Cherry mantle ideas...

After seeing the job I did on my kitchen, some friends asked if I could make a cherry mantle for their gas fireplace. They live in a rather modern condo, and just want something incredibly simple, ie. a nice hunk o' cherry, approx 4 x 5 x 48 or so. No detailing, no surround, just a nice smooth piece of wood. I'll probably French cleat it to the wall, but I'm thinking a solid chuck of cherry that big is just too heavy and a bit of a waste of wood. Problem is, every way I try to visualize a hollow box, I just see to many visible joints, which if well done would look nice to me, but I don't think that's what they have in mind.
Does anything spring to mind?
Thanks, Bob
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"bob" wrote

IIRC, and just this past weekend I saw a book by Jim Tolpin on built-in furniture that had pictures and a section that included mantle ideas/plans for what you are describing. (Here's a DAGS):
http://books.google.com/books?id=PAvfTsDJSIUC&printsec=frontcover&dq=inauthor:Jim+inauthor:Tolpin&sig=qmeItgDTf3brk0LHusSbxc-9POc
Might want to check your library or local Borders/Barnes and Nobles and just take a look through the book.
... may be worth checking out.
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Last update: 11/30/07
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bob wrote:

Resaw and them make a torsion box -- w/ nearly perfect matching grain, glue joints would essentially disappear...
If you want to keep the illusion complete, use endgrain sections for the end pieces too...
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"bob" wrote...

Bob: I recently did a similar mantle using hickory.
The mantle was hollow, as you describe, and was assembled using what we used to call "tape joints".
The mantle consists of 5 pieces: top, bottom, front, and sides. Every exposed edge has a miter joint - 8 joints in all. The pieces are then assembled flat, face up, with heavy clear shipping tape: each joint is first positioned with tape pieces across the joint, then with one long piece along the joint. After testing the fit & making any neccessary adjustments, the taped pieces are layed on the bench face down, glue is applied in the miters, then the whole thing is folded together and taped into position until the glue dries. Voila - a hollow beam with no visible joinery.
If you cut a nailer that is a snug fit ino the back of your hollow mantle beam, you can then attach the nailer to the wall, slide your mantle onto the nailer, tack it into place with a couple of brads, fill the brad holes with wax filler stick. - Very easy installation.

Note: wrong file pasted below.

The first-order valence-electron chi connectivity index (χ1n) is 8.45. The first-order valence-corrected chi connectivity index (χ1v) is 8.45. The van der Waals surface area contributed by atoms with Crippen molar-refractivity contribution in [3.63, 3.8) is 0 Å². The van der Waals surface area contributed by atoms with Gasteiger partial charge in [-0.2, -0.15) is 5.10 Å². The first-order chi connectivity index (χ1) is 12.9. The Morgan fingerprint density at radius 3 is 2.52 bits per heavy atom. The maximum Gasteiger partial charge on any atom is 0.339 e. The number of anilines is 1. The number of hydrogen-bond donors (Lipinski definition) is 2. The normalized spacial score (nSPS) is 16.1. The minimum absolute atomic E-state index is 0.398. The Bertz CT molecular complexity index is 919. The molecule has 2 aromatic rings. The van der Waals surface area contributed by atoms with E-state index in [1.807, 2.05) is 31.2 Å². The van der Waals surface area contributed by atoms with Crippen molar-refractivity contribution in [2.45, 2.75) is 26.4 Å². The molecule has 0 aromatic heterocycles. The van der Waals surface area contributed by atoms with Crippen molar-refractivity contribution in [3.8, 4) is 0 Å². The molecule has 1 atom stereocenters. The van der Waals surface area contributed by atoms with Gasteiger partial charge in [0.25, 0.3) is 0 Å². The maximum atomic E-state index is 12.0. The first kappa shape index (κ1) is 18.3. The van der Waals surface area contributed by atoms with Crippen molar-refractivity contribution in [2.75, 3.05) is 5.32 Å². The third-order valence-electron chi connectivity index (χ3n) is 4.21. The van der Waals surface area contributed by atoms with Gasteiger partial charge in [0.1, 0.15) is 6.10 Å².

-- Timothy Juvenal www.tjwoodworking.com
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I've done a few for a contractor friend lately. Simply two slabs of cherry and a slab of maple. cherry top and bottom maple in the middle with a 1" offset for detail. i make the maple piece 2" shorter and 1" narrower then rip 2 inches out of the back on the bandsaw leaving the ends at full width. the 2" ripout is mounted to the wall and the mantle slides over it to give the illusion of a floating mantle. a couple of trim screws up through the bottom are used to keep it from being pulled off the wall. you may also glue it but then you wont be able to take it down if the need arrises. i use lags to attach the mounting strip.
skeez
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if you don't think you can hide the joints, display them.
how about making the whole thing with bent laminations? does their home feature any curves- if so steal the detail and lay up a hollow box with alternating layers of say cherry and walnut.
'course, the whole job just got a bunch more complicated....
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Wed, Dec 5, 2007, 12:56pm snipped-for-privacy@here.ca (bob) doth wondereth: <snip> Does anything spring to mind? Cherry plywood, make a box. Cheery veneer, on a plywood box. Cherry stain on poplar or pine. Tell them to get someone else to do it.
I used a piece of 2X12 pine, stained with I don't know what. Still looking good, 20 some years later.
JOAT Even Popeye didn't eat his spinach until he had to.
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Like others said just build boxes boards with bevel ripped edges. After the glue up is finished. You can burnish the long mating edges wih the side of a large screwdriver shaft to close any minute gap along the corner seams and then sand them back to a sharp edge and you won't see any gap at all. I built a mission bed with 4" posts. I capped them with 1/2 thick pieces and chamfered the caps at 1/2 x 1/2 and burnished those edges also. Even the fellow woodworker client thought they were solid posts while handling the finished headboard and couldn't detect the seams even looking closely after I clued him in.

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